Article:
Read More: Review | Death’s Door | Editors’ Picks

Pete Williams

15. We Lost the Sea – Triumph and Disaster

If any band has a claim to the phrase Triumph and Disaster, it is We Lost The Sea. Following the unspeakable tragedy that befell the band in 2013, they channeled their grief into 2015’s extraordinarily poignant (and thoroughly compelling) Departure Songs. Some four years later, they have returned, with another hour of bittersweet, predominantly instrumental post-rock. Like it’s predecessor, despite the absence of vocals from all but the final track, it is informed and guided by an over-arching concept. This concept is a rumination on climate change, and ultimately the collapse of the world as we know it.  

Probably unsurprisingly, Triumph and Disaster is deeply infused with melancholy. Yet, it is not overwhelmingly maudlin, and contains moments that are almost defiantly uplifting and others which are achingly beautiful. The six-piece weave their respective lines together in a manner which is dense, but never overwhelmingly so. The album, as much as each individual track, effortlessly and naturally leads the listener through a series of dynamic highs and lows. The three 10-15 minute epics of Triumph and Disaster are juxtaposed with shorter interludes. “Dust” features an almost perfectly muted trumpet, and “Distant Shores” is given some Red Sparowes-style slide guitar.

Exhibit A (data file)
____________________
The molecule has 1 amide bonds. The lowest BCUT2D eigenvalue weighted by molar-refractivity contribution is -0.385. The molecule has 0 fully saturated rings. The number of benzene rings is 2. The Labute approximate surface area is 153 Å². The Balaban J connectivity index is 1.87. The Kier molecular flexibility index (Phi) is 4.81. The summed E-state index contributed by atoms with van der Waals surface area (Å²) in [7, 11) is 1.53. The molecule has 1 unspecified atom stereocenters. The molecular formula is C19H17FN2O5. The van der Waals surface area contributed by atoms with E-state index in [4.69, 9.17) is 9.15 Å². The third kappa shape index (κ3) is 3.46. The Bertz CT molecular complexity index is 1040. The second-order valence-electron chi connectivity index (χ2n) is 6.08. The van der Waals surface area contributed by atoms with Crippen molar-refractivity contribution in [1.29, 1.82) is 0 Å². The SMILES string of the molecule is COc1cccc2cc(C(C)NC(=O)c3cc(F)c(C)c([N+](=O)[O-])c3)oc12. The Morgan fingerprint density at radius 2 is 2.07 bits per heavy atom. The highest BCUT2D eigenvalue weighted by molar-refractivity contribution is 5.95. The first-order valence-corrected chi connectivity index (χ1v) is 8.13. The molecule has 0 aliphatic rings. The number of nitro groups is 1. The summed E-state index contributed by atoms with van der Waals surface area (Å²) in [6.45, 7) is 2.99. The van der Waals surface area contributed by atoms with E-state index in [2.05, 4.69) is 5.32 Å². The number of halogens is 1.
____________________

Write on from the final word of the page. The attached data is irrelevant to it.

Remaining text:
“Mother’s Hymn,” the final track featuring vocals from Louise Nutting, leaves the listener with a question – Are we really too late? In the context of the album’s concept, finding the answer is probably even more urgent in their native Australia than in Europe or North America, but it’s obviously a really important question for everyone. Certainly, if we are going to give this question serious thought – and we must – then Triumph and Disaster is an especially powerful and sumptuous soundtrack to those contemplations.

Read More: Review | Post Rock Post | Editors’ Picks

Simon Clark

14. Inter Arma – Sulphur English

Inter Arma have become as dependable as anyone in extreme music. Still, with their virtually flawless track record, I’d be lying if I wasn’t hedging my expectations for Sulphur English. We’d be fortunate to only have Sky Burial or The Cavern, but an entire discography of this caliber? Damn, we’re lucky. Their agnostic blend of death and black metal, sludge, psych, and prog allows them to gain traction in so many different arenas that anything truly is possible. But this record seems to emphasize their death and doom elements, making Sulphur English their heaviest and darkest yet.